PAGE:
Though this is within the realm of what the USDA considers safe (and inspectors don't test for Yersinia because illness from it is rare, though cases of yersiniosis are thought to be under reported), Consumer Reports' more worrisome finding was that much of this bacteria was resistant to common antibiotics. Over 90 percent of the Yersinia-infected samples, when exposed to antibiotics normally effective against this bacteria, proved resistant to one or more antibiotic, and over 50 percent to two or three antibiotics. Of the 14 samples that revealed staph, 13 of them were resistant to at least one antibiotic, and of the 8 samples with salmonella, 3 were resistant to five antibiotics. The discovery adds to a growing body of evidence that the low-dose antibiotics fed to farm animals for growth are breeding a class of resistant mutant bugs more slippery and dangerous than their progenitors.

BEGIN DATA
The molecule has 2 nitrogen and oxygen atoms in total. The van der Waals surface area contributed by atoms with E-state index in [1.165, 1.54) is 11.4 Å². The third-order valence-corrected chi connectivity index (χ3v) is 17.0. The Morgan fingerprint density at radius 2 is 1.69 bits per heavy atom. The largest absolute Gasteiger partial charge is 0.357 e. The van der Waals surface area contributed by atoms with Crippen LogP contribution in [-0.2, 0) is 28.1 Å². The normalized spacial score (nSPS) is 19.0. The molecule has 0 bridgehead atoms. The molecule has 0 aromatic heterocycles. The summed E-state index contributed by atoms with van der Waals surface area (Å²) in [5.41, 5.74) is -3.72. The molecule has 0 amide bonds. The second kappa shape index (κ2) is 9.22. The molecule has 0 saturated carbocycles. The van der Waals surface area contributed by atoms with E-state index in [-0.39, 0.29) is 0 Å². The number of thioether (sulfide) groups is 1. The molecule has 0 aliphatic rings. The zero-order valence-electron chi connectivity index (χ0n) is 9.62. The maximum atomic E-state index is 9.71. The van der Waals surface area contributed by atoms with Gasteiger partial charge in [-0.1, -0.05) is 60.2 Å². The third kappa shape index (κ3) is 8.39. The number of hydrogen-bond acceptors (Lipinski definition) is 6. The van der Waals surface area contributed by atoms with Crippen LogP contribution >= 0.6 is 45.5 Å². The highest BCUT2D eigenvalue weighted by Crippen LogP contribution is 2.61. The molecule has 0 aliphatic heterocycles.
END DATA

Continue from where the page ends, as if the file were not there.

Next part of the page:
Election Results Maps To Make Your Brain Happier

| Fri Nov. 9, 2012 10:18 PM EST

Even though by now I am 100 percent sure of who won the 2012 presidential election, looking at a traditional map of the results is unsettling. The red trumps blue, no matter how certain I am that more of the popular vote, and more electoral college seats, went to President Obama than his counterpart. See?

M. E. J. NewmanM. E. J. Newman

So it's somewhat of a relief to see these statistics represented differently. This cartogram below by Mark Newman, a physicist at the University of Michigan, scales each of the lower 48 states according to its population rather than its area.